Next, low power systems like controllers and sensors use a dedicated supply called the system regulator, also wired directly to the battery. In charge of more sensitive devices, system regulators provide a safe electrical path in cases of faults. They also monitor all voltages at its inputs and outputs, so no voltage dip goes unnoticed. However, to keep the system safe, a redundancy system is needed to verify all voltage measurements, and the regulator has to gracefully recover from program freezes.

For pre- and post-regulators, the TLF502x series from Infineon is a group of automotive grade buck controllers. The TLF425x series boasts overvoltage, overcurrent, and more safety features, making it excellent as a voltage tracker.

Designed to enable implementation of ISO26262 systems, regulators like the TLF35584 boast multiple voltage references for a redundant voltage monitoring system and ensure a safe path in the event of a fault. To prevent a system-wide failure due to a fault in program execution, these system regulators use both functional and window watchdogs.

Control and Performance with New Emission Standards

“Today’s cars must be greener, safer and connected. To reduce the environmental footprint, hybridization and pure electric vehicles are the way forward. Advanced Driver Assistance Systems and Self Driving cars should increase car safety and more generally road safety, ultimately reducing the number of fatalities. Internet and audio/video feeds on board make the commute experience more pleasant and help to improve the driver and passenger’s mood in the face of increased traffic delays”. -Hector Moreno, Infineon Technologies.

Some of the key challenges automotive engineers currently face are the growing complexity of emission testing and an increase in the number of control systems. To meet both challenges, a digital solution appears to be the best, using software to execute emission tests and to precisely control automotive systems to maximize mile per gallon efficiency. Therefore, microcontrollers can be used.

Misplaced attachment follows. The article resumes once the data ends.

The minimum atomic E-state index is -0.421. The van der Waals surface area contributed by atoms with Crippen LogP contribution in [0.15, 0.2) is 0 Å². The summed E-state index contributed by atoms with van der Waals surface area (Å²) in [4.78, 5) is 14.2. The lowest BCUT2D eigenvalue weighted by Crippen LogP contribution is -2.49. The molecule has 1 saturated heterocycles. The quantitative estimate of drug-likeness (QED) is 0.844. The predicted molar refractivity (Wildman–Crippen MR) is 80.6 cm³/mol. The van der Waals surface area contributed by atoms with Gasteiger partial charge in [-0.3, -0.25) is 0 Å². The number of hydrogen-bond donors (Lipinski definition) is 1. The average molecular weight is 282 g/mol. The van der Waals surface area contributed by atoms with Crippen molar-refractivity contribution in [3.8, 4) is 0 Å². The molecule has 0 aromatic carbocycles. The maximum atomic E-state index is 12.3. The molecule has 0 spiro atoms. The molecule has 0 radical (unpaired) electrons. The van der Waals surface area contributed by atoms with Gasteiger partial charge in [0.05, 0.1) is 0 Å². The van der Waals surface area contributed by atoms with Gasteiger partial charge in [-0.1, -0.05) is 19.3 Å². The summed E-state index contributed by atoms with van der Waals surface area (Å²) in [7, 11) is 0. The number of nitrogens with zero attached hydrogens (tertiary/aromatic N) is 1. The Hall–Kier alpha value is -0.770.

Such microcontrollers would fulfill certain expectations. For example, emission testing algorithms, coupled with those from the AUTOSAR (AUTomotive Open System ARchitecture) standard libraries, demand high performance to keep up and to run the entire vehicle smoothly. However, there are also many different systems of varying performance requirements. Additionally, to ensure no vehicle is faulty, the solution must prove to be safe, and the manufacturing process of the microcontrollers must also be robust.

Some of the key challenges automotive engineers currently face are the growing complexity of emission testing and an increase in the number of control systems.

A solution that is both scalable and multipurpose would shorten time-to-market by allowing engineers to use the same platform. Below are two examples of what a multipurpose microcontroller would be applied to.

To meet performance demands, a microcontroller could take advantage of multiple cores, using parallel processing to speed up calculations. Having multiple cores also affords lockstep architecture, running the same command more than once in parallel. This creates a redundancy system to better guarantee the reliability of the system. And, to protect the system from tampering, the microcontroller might have a hardware-based security solution.

As a scalable, multipurpose solution, the AURIX™ family hosts a selection of microcontrollers to meet these requirements. Built to be used in a variety of automotive applications,  including entertainment systems, these microcontrollers use TriCore™ technology, relieving developers of super-optimizing programs just to make the system functional. Additionally, the family hosts Hardware Security Modules (HSM) shielded from peripherals by a physical firewall in the architecture. 

Infineon’s Zero Defect program ensures every single sold chip is functional, giving AURIX™ microcontrollers high reliability.

Conclusion

The drive towards a more environmentally friendly future for automobiles reveals new challenges for engineers, from innovating solid state technology to reducing size, weight, and copper usage, to reliably powering the vehicle with a series of regulators. Developers also face an increasing number of control systems and complicated emission testing, forcing new firmware to be as fast as possible. Infineon’s solutions including MOSFETs, regulators, and microcontrollers help shorten time-to-market: reducing design size, simplifying systems, and integrating safety features.